On one side was the lit up bazaar with merchants selling rudraksh, sculptures of the goddesses and pirated copies of the chants. However, as soon as I stepped onto the Lakshman jhula, I was on top of the river Ganges, surrounded by the schools for yoga and meditation and magnetized towards the glorious chants. Monkeys dangled on the wires, scooters crossed the bridge and tourists utilized full capacity on their SLR’s.
I crossed the jhula and was welcomed by a colorful sculpture of Lord Vishnu. Strangely, amidst the crowd, there was a silence; silence of the senses. The background score was the synergized and rhythmic chanting by the pundits and yet it quietened the mind. Inhaling the fragrance of chandan purified the lungs. Looking at the devotees who are in love with the Brahman or wanting to fall in love brought an indefinite smile.
I climbed down some very narrow stairs and found myself in a little café abundant of colors, mainly shades of yellow, orange and red. It required of me to take off my sandals and sit in a lotus position. To my left was a group of Israelites who I could tell were there to stay for a while and to my right was the flowing water. The epiphany lay in the tea. I usually paid dollars to go buy a lemon ginger honey teabag and realized what a fool I’d been! They brought me boiling water with long strands of ginger, a saucer of honey and a slice of lemon. I am not sure if it was the blissful state of my senses or the organic ingredients but it was the best tea of my life.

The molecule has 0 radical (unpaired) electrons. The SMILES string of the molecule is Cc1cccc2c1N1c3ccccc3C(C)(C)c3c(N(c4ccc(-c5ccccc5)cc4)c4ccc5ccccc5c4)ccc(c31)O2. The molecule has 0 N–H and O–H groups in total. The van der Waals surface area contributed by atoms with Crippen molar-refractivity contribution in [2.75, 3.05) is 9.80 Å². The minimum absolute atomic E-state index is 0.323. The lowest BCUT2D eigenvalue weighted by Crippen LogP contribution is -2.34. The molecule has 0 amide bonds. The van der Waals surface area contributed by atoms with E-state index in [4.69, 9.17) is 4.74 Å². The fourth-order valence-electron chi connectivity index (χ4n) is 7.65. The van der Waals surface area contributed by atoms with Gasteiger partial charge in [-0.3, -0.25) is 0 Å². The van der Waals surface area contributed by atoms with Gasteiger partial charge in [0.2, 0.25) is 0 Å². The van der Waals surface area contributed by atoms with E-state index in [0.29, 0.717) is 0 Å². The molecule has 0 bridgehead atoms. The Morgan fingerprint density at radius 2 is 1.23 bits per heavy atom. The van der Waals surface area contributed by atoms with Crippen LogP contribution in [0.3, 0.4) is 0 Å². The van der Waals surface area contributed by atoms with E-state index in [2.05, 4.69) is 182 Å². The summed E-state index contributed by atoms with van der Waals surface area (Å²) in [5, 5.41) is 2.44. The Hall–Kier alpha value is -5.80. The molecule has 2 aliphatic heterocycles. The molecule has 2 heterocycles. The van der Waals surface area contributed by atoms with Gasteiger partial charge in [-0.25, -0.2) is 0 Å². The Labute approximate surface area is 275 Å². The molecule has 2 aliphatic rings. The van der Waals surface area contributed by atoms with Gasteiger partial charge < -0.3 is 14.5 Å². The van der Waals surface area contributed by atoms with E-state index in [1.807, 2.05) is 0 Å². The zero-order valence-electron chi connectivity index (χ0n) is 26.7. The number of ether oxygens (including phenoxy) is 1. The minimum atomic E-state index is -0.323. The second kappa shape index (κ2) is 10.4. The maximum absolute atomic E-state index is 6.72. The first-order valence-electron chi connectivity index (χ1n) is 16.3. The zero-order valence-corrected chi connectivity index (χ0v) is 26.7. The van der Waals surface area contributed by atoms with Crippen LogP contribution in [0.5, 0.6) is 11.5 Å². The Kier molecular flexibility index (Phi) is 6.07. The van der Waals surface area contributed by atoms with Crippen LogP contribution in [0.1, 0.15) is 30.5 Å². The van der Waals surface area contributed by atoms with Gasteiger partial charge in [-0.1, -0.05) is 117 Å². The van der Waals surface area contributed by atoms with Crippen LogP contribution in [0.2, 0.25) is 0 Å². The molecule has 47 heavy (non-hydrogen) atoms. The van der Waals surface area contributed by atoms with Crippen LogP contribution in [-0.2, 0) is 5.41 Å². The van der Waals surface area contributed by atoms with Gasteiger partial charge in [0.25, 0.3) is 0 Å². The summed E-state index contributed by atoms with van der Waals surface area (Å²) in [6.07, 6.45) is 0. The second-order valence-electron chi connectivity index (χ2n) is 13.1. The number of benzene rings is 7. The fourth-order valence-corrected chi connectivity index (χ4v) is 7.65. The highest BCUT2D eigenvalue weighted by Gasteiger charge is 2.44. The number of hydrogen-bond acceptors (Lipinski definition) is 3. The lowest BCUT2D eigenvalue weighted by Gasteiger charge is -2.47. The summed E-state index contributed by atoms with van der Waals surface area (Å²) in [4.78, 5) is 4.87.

My mind can’t comprehend what it is but there’s something soothing about Hrishikesh. Located in the foothills of the Himalayas, it is known as the gateway to the Himalayas. Wikipedia dissects it beautifully – ‘Hrishik’ means senses and ‘Ish’ means Lord.
To attain the Brahman or become the lord, one has to practice control over the senses. I may resist a slice of cheesecake but it is to control my taste buds. I may take a deep breath but it is to kill the root of anger. I may filter my words but it is to take charge of my thoughts. I need to go back and cross the Lakshman jhula. I need to bury myself into the chants and drink that tea. I need to contemplate and I need to argue. I need to become the lord of my senses.